BULLET TEST COMPARISON (as promised)

Discussion in 'Rifles, Bullets, Barrels & Ballistics' started by elkaholic, Apr 4, 2010.

  1. elkaholic

    elkaholic Well-Known Member

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    Hi guys! I've been promising some bullet test info and have some preliminary results. I hope to do some more testing this week and will then attempt to post some pictures. I hope to end some of the speculation involved with what is a good long range HUNTING bullet. I'm quite sure it probably WON'T end it but should at least generate some interesting discussion:D. My first test involved .308 bullets in 185 Berger VLD, 190 Sierra matchking, 200 Nosler AB, and 190 Sherman XR. I was shooting a B-78 with a 12 twist at 1800 ft/sec. The bullets were fired point blank into a box with the following medium: Two layers of carpet, a sheet of 5/8" chip board, and 4' of damp cardboard. The idea was to approximate terminal performance in "primarily" soft tissue at long range realizing that the test is somewhat flawed because the rotational velocity would be much higher at 1800' down range if the muzzle velocity was say 3200'. This would tend to cause a little more expansion than my test but for the sake of comparison, I chose the easy route. (a higher twist rate would also likely cause a little more expansion). The following results were observed: The Berger and the Sierra looked like they came out of the box other than the rifling marks. I only had one 200 NAB left and it exited the box with a .308 sized hole (I'm sure it didn't expand either) I will test some more later. The 190 SXR expanded consistently to about 3/8"; a little over original diameter. This week I plan to up the velocities and add some bone (or similar) to the media. I might add that the Sherman XR would maintain the 1800' level at considerable more distance as it has a .713 B.C. Using the JBM chart,and a MV of 3200' the Sierra would reach 1800' at approx. 850 yards and the Sherman at 1135 yards. Bear in mind that the Sherman B.C. is calculated (not yet field tested) but it should be close. If my REAL job doesn't get in the way too much, I hope to post the Proof (PICS) later this week. Stay tuned!......Rich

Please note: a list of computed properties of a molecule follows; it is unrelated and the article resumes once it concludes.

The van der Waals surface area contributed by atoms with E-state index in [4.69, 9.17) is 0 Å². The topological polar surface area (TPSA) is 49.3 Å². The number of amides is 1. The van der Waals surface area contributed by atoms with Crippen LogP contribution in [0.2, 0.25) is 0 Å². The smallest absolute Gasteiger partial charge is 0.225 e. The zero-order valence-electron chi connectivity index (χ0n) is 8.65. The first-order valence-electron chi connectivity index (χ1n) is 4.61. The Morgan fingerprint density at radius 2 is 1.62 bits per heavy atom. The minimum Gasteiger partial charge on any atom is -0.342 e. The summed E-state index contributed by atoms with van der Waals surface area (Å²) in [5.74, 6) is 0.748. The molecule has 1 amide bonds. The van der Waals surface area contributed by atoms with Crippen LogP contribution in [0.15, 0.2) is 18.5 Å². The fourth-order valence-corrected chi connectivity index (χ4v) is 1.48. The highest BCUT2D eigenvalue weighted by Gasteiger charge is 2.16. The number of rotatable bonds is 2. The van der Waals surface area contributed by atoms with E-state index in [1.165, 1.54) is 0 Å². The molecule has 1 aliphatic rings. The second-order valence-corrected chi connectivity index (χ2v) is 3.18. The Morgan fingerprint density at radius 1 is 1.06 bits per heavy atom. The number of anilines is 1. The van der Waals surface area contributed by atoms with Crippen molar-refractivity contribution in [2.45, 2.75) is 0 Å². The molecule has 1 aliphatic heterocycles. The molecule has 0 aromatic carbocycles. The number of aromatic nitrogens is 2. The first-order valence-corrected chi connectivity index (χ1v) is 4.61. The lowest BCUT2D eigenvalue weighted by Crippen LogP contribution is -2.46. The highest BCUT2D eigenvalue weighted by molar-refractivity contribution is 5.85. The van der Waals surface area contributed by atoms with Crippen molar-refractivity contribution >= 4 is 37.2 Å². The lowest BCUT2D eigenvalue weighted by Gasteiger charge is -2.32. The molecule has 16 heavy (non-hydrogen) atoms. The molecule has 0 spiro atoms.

2. royinidaho

    royinidaho Writers Guild

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    Rich,

    When I posted results of a similar bullet test people jumped all over my case regarding reduced spin rate at the reduced velocity.

    I took a bit of an issue with those comments as I don't think it makes "that much" difference though it must make some difference.

    I was also told that a bullet stops spinning after some amount of penetration. After watching several slow motion videos of bullets through various types of gel that turns out to be a hog wash statement. My opinion is that if the bullet goes through the thickest part of an elk, hits no bone and exits its still spinning.

    Go for it. Awaiting pics.
     

  3. elkaholic

    elkaholic Well-Known Member

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    Thanks Roy. What the heck are we doing up so late?.......Rich:D
     
  4. phorwath

    phorwath Well-Known Member

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    Well for any that might want to criticize, they can go ahead and spend their money and time testing bullets the way they believe they should be properly tested, and then share their test results. At least your actually doing some testing, which is more than 99% of the rest of us have done. Roy shot some rigored porkers. I'm looking forward to your results no matter how you decide to test'em.